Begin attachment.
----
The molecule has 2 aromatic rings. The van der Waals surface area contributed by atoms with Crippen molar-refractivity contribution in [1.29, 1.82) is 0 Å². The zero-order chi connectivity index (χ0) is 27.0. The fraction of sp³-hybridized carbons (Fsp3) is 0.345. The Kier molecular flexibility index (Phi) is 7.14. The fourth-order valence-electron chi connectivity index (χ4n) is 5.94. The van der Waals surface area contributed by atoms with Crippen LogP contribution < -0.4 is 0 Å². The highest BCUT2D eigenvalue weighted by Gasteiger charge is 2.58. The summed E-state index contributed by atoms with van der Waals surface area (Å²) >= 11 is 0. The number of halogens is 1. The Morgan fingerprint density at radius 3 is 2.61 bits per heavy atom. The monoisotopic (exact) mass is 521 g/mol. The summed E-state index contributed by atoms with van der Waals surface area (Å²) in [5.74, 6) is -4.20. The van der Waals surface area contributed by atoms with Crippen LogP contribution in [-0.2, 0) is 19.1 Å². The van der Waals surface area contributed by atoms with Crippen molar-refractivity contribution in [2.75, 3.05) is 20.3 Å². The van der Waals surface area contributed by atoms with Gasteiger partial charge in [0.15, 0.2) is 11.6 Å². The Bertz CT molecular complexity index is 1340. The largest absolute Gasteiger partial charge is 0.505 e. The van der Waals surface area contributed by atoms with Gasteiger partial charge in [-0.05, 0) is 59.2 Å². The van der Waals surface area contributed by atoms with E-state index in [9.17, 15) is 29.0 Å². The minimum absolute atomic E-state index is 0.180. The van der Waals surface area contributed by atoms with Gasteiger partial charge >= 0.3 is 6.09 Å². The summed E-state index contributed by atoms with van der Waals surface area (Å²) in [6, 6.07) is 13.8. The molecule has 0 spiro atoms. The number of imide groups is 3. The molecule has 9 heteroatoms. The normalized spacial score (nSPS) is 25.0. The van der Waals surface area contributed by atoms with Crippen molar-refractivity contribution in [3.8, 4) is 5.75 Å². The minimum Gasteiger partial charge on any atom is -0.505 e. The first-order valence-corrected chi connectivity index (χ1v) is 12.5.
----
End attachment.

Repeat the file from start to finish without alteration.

The molecule has 2 aromatic rings. The van der Waals surface area contributed by atoms with Crippen molar-refractivity contribution in [1.29, 1.82) is 0 Å². The zero-order chi connectivity index (χ0) is 27.0. The fraction of sp³-hybridized carbons (Fsp3) is 0.345. The Kier molecular flexibility index (Phi) is 7.14. The fourth-order valence-electron chi connectivity index (χ4n) is 5.94. The van der Waals surface area contributed by atoms with Crippen LogP contribution < -0.4 is 0 Å². The highest BCUT2D eigenvalue weighted by Gasteiger charge is 2.58. The summed E-state index contributed by atoms with van der Waals surface area (Å²) >= 11 is 0. The number of halogens is 1. The Morgan fingerprint density at radius 3 is 2.61 bits per heavy atom. The monoisotopic (exact) mass is 521 g/mol. The summed E-state index contributed by atoms with van der Waals surface area (Å²) in [5.74, 6) is -4.20. The van der Waals surface area contributed by atoms with Crippen LogP contribution in [-0.2, 0) is 19.1 Å². The van der Waals surface area contributed by atoms with Crippen molar-refractivity contribution in [2.75, 3.05) is 20.3 Å². The van der Waals surface area contributed by atoms with Gasteiger partial charge in [0.15, 0.2) is 11.6 Å². The Bertz CT molecular complexity index is 1340. The largest absolute Gasteiger partial charge is 0.505 e. The van der Waals surface area contributed by atoms with Gasteiger partial charge in [-0.05, 0) is 59.2 Å². The van der Waals surface area contributed by atoms with E-state index in [9.17, 15) is 29.0 Å². The minimum absolute atomic E-state index is 0.180. The van der Waals surface area contributed by atoms with Gasteiger partial charge >= 0.3 is 6.09 Å². The summed E-state index contributed by atoms with van der Waals surface area (Å²) in [6, 6.07) is 13.8. The molecule has 0 spiro atoms. The number of imide groups is 3. The molecule has 9 heteroatoms. The normalized spacial score (nSPS) is 25.0. The van der Waals surface area contributed by atoms with Crippen molar-refractivity contribution in [3.8, 4) is 5.75 Å². The minimum Gasteiger partial charge on any atom is -0.505 e. The first-order valence-corrected chi connectivity index (χ1v) is 12.5.